Why the pronoun 'they' shouldn't, can't, mustn't be singular

One of the woke anti-intellectual counterarguments to support "their" or "they/them" as an identifying pronoun is that it is "neutral."

"They" is not neutral in the sense of grammatical number.  "They" can't be singular.  It (referring to the word "they") is plural.

Strunk & White's The Elements of Style is the Holy Grail of grammar advice.  Touring a fancy private school a few years ago, my group observed a high school English Literature class.  The students had read a Charles Dickens work and were writing essays on their individual laptops.  I asked the teacher what grammar references the kids used.  He responded that they (the kids, plural) simply used apps on their computers.  The teacher looked surprised when I asked the question.

This was problematic to me, and I certainly wasn't going to pay thousands for my kid to not know a consistent grammar resource.  The internet changes — stealthily changes.  One day, "recession" means one thing; the next, it is something else entirely.  One must be incredibly careful with internet resources, so it is always handy to have the age-old trusty books with pages by one's side.

Regarding pronouns, I wouldn't be surprised if today's style guidelines from the internet have been edited to favor woke grammar.  And kids therefore think "their" is a neutral method to refer to someone who feels neither male nor female.  But here is the real rule, straight from William Strunk, Jr.'s and E.B. White's Elements of Style, 4th Edition:

Page 60:

They. He or She. Do not use they when the antecedent is a distributive expression such as each, each one, everybody, every one, many a man. Use the singular pronoun.

Every one of us knows they are fallible.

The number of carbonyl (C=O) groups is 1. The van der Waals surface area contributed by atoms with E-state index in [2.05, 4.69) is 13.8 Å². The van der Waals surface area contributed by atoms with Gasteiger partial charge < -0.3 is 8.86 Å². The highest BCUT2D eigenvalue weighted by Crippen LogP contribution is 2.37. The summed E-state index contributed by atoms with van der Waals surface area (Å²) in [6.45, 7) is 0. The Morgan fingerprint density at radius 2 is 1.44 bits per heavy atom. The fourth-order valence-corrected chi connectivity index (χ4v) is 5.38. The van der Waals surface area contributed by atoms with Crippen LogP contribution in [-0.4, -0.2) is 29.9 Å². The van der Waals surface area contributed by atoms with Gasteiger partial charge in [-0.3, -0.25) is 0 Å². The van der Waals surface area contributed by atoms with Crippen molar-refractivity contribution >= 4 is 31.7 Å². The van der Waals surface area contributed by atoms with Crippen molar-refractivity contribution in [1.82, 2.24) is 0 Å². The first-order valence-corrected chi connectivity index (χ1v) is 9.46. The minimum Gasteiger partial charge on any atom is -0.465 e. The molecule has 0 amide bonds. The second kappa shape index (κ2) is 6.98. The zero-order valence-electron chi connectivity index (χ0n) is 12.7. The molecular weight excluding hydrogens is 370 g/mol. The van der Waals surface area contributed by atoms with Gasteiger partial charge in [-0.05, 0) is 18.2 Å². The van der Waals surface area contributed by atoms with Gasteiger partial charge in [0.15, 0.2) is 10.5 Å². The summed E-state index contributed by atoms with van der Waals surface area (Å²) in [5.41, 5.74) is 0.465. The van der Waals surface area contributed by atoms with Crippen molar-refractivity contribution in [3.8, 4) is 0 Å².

Every one of us knows he is fallible.

A similar fault is the use of the plural pronoun with the antecedent anybody, somebody, someone, the intention being either to avoid the awkward he or she or to avoid committing oneself to one or the other. Some bashful speakers even say, "A friend of mine told me that they..."

The use of he as a pronoun for nouns embracing both genders is a simple practical convention rooted in the beginnings of the English language. Currently, however, many writers find the use of the generic he or his to rename indefinite antecedents limiting or offensive. Substituting he or she in its place is the logical thing to do if it works. But it often doesn't work, if only because repetition makes it sound boring or silly.

Consider these strategies to avoid an awkward overuse of he or she or an unintended emphasis on the masculine.

Use the plural rather than the singular.

The writer must address his readers' concerns.

Writers must address their readers' concerns.

For other strategies, order the book.

Pronouns (and grammar in general) are meant to provide clarity.  "Their" refers to a plural antecedent, not a singular one.  According to the be-all-end-all resource of grammar and style, this is clearly the case.  So yes, a singular person insisting on being a "their" or "they/them" is grammatically incorrect.

Strunk & White hasn't failed me yet.  I just wish the schools still used it!

The author would like to thank her high school English Teacher, Mrs. Baker, for providing her with one of the best resources for life ever written: The Elements of Style by Strunk & White.

Image via Pxhere.

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